Guest opinion: Lack of forward thinking cannot continue in Park City area
How do we move the Park City and the communities of western Summit County from looking at development proposals on a one-off basis to looking at where we want the community to be in 10, 20, 50 years? Having lived in Park City for 14 years, there has been a non-stop cavalcade of discussions, meetings, hearings and editorials about the pros and cons of this or that development. Be it Treasure Mountain or Woodbrook, and now it is Richardson Flats and the base of Park City Mountain Resort. Again, each time, it is as if each development is to be discussed and adjudicated in a vacuum.
This community cannot continue to operate this way. The various planning commissions cannot continue to operate this way. Not the Summit County, Park City or Snyderville Basin planning committees. Do we need to spell out the dangers here:
1. Water: There are no new sources of water on the horizon, and in fact the droughts we are facing and the development we have had heretofore already have put the community in an unsustainable position. We do not have enough water to provide what has already been assigned or sold. Unless someone has a roadmap to tap into the Columbia River, we must pause to reflect.
2. Roads and traffic: It’s not enough to just say “gee, it’s getting bad.” How do we continue to approve development without a solution to a problem that just gets worse and worse? We are not addressing the current situation appropriately, so why would we continue with unbridled development and no plan?
3. Schools: I think the Park City Board of Education wants $100 million or so just to catch up with where they need to be on facilities. What is the next number in five or 10 years if development continues unplanned for?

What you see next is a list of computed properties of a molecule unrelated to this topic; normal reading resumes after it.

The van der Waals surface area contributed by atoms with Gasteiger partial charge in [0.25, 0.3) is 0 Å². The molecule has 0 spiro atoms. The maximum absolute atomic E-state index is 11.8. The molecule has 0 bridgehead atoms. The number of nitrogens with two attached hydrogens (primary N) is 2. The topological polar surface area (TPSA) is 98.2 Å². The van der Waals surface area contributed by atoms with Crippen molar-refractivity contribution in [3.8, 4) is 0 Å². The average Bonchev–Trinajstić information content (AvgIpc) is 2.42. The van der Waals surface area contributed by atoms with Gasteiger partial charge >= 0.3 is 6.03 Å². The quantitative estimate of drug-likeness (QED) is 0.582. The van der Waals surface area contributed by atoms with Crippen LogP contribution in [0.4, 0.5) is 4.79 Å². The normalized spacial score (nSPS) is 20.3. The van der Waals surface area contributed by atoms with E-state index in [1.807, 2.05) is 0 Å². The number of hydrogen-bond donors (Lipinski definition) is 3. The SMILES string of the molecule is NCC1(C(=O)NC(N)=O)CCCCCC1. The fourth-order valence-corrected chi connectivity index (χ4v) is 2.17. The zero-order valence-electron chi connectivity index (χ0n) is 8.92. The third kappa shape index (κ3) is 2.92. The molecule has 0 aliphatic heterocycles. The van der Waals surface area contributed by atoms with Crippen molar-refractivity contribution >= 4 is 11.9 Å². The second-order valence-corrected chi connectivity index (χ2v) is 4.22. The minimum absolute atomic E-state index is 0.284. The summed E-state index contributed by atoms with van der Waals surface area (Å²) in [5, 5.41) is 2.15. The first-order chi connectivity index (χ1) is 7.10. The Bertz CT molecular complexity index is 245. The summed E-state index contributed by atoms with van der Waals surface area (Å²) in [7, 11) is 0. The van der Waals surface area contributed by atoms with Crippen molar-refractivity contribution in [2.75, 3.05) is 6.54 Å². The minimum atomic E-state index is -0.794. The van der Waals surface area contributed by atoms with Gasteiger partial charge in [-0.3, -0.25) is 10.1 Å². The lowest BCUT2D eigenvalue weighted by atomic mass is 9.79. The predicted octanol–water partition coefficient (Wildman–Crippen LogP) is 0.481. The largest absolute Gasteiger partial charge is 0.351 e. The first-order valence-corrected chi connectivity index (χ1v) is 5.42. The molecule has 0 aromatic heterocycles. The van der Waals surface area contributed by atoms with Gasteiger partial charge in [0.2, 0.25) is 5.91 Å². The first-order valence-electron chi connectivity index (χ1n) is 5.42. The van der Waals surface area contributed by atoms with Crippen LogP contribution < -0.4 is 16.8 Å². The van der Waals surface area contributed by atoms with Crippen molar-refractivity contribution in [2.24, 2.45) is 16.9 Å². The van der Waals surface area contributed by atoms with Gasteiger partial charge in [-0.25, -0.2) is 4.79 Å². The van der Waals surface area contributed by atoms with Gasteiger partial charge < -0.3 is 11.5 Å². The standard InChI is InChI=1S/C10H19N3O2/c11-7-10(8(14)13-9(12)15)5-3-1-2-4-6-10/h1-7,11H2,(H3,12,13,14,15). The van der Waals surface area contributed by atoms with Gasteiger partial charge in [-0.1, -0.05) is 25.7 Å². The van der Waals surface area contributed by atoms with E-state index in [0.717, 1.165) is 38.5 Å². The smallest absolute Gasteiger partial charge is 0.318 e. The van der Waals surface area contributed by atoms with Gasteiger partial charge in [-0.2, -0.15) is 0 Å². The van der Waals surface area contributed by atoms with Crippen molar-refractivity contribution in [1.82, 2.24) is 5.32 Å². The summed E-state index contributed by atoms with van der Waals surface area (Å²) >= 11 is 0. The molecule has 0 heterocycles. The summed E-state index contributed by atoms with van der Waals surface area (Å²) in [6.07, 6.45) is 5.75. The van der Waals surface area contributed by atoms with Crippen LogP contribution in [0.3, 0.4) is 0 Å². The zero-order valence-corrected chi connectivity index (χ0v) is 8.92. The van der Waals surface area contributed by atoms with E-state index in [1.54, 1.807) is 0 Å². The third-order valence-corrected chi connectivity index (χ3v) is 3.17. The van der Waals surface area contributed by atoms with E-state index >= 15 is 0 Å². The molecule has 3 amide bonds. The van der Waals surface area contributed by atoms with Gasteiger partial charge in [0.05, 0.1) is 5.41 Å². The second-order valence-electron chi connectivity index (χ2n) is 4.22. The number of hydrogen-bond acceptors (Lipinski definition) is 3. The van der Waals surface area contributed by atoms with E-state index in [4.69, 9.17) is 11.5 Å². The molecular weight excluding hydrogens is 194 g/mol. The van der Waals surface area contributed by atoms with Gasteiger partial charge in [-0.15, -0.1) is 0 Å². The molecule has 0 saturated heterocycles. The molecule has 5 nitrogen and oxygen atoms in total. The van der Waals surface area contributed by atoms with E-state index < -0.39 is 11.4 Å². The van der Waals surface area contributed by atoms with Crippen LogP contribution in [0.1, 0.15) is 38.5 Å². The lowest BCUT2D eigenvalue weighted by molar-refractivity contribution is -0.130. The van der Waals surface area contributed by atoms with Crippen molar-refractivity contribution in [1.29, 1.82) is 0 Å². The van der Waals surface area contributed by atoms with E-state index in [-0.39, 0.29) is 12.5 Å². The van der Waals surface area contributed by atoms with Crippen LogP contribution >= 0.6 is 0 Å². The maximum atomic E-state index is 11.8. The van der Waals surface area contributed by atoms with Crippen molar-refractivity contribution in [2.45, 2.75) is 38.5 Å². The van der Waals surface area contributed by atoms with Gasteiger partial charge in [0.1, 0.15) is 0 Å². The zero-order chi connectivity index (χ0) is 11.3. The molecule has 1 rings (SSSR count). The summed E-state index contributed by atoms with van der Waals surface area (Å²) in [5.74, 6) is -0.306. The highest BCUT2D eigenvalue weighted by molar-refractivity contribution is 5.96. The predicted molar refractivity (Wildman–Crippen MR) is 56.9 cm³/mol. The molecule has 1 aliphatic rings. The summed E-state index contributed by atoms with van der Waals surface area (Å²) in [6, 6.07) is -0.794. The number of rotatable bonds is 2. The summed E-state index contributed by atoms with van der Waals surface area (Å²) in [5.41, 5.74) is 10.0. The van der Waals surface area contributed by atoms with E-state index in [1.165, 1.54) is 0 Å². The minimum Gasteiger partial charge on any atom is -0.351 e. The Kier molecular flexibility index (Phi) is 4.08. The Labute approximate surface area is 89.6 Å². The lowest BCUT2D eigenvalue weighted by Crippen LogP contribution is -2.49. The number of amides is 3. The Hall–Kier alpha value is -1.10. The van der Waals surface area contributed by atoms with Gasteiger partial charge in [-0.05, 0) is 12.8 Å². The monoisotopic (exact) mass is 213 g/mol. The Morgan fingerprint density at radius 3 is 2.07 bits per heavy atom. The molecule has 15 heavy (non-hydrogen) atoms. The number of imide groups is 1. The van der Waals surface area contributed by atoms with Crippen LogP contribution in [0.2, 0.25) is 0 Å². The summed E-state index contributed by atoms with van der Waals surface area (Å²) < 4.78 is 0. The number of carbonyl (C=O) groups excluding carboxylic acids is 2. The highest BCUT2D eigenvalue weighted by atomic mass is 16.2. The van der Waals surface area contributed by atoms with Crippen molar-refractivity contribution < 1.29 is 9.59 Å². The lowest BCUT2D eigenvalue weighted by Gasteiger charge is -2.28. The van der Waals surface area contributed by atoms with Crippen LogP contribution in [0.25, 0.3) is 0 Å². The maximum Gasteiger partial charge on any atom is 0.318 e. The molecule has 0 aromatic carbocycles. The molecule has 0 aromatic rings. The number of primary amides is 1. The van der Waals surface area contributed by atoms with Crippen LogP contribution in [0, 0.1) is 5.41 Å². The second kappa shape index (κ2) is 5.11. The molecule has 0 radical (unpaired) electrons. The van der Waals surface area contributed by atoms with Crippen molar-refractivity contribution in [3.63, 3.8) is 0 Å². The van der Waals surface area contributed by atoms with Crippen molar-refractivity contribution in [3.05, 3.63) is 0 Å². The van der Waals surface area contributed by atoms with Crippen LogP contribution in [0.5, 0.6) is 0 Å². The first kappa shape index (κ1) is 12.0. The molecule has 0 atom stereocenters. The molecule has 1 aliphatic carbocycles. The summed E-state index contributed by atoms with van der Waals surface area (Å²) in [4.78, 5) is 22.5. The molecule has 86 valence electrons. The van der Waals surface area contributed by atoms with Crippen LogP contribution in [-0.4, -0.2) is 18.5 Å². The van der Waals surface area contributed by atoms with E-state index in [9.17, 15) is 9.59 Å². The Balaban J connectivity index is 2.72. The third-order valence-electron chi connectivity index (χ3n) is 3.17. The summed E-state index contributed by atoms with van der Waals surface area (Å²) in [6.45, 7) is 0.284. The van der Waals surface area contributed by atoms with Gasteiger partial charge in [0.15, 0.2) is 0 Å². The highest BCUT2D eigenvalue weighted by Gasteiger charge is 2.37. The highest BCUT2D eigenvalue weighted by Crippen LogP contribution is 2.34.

4. Lastly, and selfishly, is quality of life: Again, what do we want this community to look like, to feel like, to be like in 10 or 20 or 50 years?
I remember being amazed while in Osaka, Japan, on business in 1993. As an important customer of the Matsushita Corp. (now Panasonic), I was given an opportunity to meet their 100-year planning committee. Imagine the notion. No, they were not looking at specifics of businesses or technologies. It was more where is the world heading directionally and how should Matsushita look and prepare and plan. Generalities, not specifics. But attention nonetheless.
We don’t seem to be able to connect the dots of today’s single development discussion with our short- to mid-term horizon. Our failure here is a complete abdication of responsibility, and worse, a willing acceptance of insurmountable problems for the residents, the taxpayers of the area. We must change the paradigm!
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“History buffs will tell you that Park City suffered many devastating fires fanned by canyon winds,” writes Andrea Barros. “It could happen again if we do not reduce wildfire fuel.”